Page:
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Agrafiotis, D. K. 1 IBM J. Res. Develop., Special Issue on Deep Computing in the Life Sciences, in press

Summary: Agrafiotis, D. K. 1
IBM J. Res. Develop., Special Issue on Deep Computing in the Life Sciences, in press
Dimitris K. Agrafiotis*
3-Dimensional Pharmaceuticals, Inc., 665 Stockton Drive, Exton, PA 19341, USA
Combinatorial chemistry and high-throughput screening have caused a fundamental shift in the way
chemists contemplate experiments. Designing a combinatorial library is a controversial art that involves a
heterogeneous mix of chemistry, mathematics, economics, experience, and intuition. Although there seems
to be little agreement as to what constitutes an ideal library, one thing is certain: only one property or
measure seldom defines the quality of the design. In most real-world applications, a good experiment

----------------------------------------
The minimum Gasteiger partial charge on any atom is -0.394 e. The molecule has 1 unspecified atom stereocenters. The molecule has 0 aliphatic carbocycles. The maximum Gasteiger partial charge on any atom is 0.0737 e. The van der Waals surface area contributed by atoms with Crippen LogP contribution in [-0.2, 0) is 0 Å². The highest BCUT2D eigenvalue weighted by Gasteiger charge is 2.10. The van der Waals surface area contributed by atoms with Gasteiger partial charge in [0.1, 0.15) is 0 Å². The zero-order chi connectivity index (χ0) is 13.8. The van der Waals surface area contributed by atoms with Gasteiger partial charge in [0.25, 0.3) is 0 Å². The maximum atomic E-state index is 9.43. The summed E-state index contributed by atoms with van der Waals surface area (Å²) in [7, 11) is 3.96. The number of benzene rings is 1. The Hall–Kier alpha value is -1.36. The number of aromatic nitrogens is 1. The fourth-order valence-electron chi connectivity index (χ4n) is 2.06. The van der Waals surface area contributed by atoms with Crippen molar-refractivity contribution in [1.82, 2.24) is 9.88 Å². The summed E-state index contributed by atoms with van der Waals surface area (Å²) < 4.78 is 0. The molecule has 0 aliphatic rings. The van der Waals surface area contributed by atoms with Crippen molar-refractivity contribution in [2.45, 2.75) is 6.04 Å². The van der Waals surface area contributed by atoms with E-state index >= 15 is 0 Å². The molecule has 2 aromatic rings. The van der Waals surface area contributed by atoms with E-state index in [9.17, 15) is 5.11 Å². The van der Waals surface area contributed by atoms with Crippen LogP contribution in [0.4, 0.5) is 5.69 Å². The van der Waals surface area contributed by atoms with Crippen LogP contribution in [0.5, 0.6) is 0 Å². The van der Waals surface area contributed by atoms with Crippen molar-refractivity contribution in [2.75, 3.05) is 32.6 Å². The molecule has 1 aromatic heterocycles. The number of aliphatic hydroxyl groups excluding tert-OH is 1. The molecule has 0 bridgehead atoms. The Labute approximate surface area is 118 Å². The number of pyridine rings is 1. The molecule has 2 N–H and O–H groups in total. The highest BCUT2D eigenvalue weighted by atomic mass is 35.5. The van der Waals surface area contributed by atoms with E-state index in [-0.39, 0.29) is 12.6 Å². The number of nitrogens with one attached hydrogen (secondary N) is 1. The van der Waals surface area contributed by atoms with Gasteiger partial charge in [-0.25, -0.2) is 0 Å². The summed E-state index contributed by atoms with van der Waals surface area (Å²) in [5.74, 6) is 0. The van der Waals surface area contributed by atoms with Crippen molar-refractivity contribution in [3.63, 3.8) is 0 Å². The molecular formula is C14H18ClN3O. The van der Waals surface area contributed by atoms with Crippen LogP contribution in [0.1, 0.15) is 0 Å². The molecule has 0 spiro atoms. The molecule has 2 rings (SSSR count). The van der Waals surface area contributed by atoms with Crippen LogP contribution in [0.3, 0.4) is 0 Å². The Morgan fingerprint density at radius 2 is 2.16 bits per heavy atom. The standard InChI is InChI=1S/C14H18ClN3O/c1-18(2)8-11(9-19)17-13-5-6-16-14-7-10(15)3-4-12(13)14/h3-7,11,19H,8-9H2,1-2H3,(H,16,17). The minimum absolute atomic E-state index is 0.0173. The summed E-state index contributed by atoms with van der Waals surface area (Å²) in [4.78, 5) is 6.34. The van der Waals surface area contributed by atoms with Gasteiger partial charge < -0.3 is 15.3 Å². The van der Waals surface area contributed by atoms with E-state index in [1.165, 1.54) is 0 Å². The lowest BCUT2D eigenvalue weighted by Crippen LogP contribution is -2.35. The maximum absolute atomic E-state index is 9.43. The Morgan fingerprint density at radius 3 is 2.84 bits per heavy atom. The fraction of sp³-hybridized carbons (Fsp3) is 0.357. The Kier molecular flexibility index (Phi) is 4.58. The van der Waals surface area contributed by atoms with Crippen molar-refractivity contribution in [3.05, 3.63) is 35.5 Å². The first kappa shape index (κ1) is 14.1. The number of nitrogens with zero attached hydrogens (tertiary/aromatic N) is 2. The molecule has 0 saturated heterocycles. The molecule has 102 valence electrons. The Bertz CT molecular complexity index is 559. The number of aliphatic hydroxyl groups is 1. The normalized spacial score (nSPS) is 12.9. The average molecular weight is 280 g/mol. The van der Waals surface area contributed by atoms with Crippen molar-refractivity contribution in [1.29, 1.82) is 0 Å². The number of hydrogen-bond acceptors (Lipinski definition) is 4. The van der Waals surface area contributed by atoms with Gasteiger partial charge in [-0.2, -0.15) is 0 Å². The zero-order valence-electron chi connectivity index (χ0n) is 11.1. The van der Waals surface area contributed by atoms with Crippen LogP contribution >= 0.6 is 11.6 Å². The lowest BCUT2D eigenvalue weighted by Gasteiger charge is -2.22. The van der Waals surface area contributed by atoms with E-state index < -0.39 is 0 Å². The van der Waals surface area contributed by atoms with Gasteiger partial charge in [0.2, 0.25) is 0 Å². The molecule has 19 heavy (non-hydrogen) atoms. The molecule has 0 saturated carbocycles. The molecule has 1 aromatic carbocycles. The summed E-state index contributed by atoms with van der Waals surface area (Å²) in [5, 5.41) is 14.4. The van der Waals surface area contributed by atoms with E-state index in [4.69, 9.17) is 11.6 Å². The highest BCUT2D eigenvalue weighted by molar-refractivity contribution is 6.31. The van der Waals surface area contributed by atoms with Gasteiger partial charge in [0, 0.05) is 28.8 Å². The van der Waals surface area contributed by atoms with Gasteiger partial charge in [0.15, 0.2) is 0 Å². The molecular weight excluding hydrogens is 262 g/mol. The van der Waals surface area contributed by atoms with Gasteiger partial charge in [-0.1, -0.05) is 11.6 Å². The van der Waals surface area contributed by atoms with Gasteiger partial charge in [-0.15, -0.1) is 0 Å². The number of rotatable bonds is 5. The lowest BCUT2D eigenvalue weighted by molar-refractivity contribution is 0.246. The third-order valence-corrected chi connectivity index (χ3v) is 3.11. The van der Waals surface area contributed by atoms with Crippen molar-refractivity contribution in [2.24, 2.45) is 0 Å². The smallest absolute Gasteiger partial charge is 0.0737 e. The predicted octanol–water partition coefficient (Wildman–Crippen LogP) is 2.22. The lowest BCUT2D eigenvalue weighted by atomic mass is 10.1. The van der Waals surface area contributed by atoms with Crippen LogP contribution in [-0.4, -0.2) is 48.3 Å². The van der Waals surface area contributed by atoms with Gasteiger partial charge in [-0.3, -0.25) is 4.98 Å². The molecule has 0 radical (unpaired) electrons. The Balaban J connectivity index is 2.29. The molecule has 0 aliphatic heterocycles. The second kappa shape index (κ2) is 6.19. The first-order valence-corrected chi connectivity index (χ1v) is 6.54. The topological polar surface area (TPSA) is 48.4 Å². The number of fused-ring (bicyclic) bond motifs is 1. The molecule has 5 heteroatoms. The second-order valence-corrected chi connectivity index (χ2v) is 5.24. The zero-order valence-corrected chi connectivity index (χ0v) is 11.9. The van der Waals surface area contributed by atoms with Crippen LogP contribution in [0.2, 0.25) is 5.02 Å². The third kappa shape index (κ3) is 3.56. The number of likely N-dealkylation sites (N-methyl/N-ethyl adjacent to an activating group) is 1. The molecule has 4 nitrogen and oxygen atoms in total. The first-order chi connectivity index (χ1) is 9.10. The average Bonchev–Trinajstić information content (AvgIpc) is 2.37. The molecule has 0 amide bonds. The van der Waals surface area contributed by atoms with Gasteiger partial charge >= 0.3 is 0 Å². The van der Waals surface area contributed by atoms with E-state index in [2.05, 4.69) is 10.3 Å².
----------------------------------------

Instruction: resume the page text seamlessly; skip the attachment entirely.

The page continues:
requires the simultaneous optimization of several, often conflicting, design objectives, some of which may
be vague and uncertain. In this paper, we discuss a class of algorithms for subset selection rooted on the
principles of multiobjective optimization. Our approach is to employ an objective function that encodes all
the desired selection criteria, and then use a simulated annealing or evolutionary approach to identify the
optimal (or a nearly optimal) subset from among the vast number of possibilities. Virtually any conceivable
design criterion can be accommodated, including diversity, similarity to known actives, predicted activity
and/or selectivity as determined by some QSAR or receptor binding model, enforcement of certain property
distributions, reagent cost and availability, and many others. The method is robust, convergent, and
extensible, offers the user full control over the relative significance of the various objectives in the final
design, and permits the simultaneous selection of compounds from multiple libraries in full or sparse array


Source: Agrafiotis, Dimitris K. - Molecular Design and Informatics Group, Johnson & Johnson Pharmaceutical Research and Development


Collections: Chemistry; Computer Technologies and Information Sciences